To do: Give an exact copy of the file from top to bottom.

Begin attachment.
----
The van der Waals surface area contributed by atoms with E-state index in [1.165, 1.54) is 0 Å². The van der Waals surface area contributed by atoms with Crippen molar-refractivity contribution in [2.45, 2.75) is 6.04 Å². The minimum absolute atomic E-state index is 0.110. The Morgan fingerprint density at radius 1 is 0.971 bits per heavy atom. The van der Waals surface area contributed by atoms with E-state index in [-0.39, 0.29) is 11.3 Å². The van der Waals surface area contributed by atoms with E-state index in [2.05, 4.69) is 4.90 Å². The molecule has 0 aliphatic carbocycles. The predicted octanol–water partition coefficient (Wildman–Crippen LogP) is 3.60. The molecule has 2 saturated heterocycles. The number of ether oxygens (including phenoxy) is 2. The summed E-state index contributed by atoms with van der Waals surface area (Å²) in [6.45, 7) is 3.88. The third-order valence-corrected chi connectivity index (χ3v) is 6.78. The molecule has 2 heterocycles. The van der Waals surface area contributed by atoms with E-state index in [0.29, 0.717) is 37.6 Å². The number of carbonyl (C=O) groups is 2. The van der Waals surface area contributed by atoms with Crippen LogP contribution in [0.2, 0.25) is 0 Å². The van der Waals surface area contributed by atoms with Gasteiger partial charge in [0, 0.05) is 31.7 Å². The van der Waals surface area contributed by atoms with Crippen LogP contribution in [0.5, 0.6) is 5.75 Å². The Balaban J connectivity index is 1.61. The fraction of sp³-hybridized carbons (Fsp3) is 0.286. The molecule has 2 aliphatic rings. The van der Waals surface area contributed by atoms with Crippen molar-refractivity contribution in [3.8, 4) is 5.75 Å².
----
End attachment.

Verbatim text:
The van der Waals surface area contributed by atoms with E-state index in [1.165, 1.54) is 0 Å². The van der Waals surface area contributed by atoms with Crippen molar-refractivity contribution in [2.45, 2.75) is 6.04 Å². The minimum absolute atomic E-state index is 0.110. The Morgan fingerprint density at radius 1 is 0.971 bits per heavy atom. The van der Waals surface area contributed by atoms with E-state index in [-0.39, 0.29) is 11.3 Å². The van der Waals surface area contributed by atoms with E-state index in [2.05, 4.69) is 4.90 Å². The molecule has 0 aliphatic carbocycles. The predicted octanol–water partition coefficient (Wildman–Crippen LogP) is 3.60. The molecule has 2 saturated heterocycles. The number of ether oxygens (including phenoxy) is 2. The summed E-state index contributed by atoms with van der Waals surface area (Å²) in [6.45, 7) is 3.88. The third-order valence-corrected chi connectivity index (χ3v) is 6.78. The molecule has 2 heterocycles. The van der Waals surface area contributed by atoms with E-state index in [0.29, 0.717) is 37.6 Å². The number of carbonyl (C=O) groups is 2. The van der Waals surface area contributed by atoms with Crippen LogP contribution in [0.2, 0.25) is 0 Å². The van der Waals surface area contributed by atoms with Gasteiger partial charge in [0, 0.05) is 31.7 Å². The van der Waals surface area contributed by atoms with Crippen LogP contribution in [0.5, 0.6) is 5.75 Å². The Balaban J connectivity index is 1.61. The fraction of sp³-hybridized carbons (Fsp3) is 0.286. The molecule has 2 aliphatic rings. The van der Waals surface area contributed by atoms with Crippen molar-refractivity contribution in [3.8, 4) is 5.75 Å².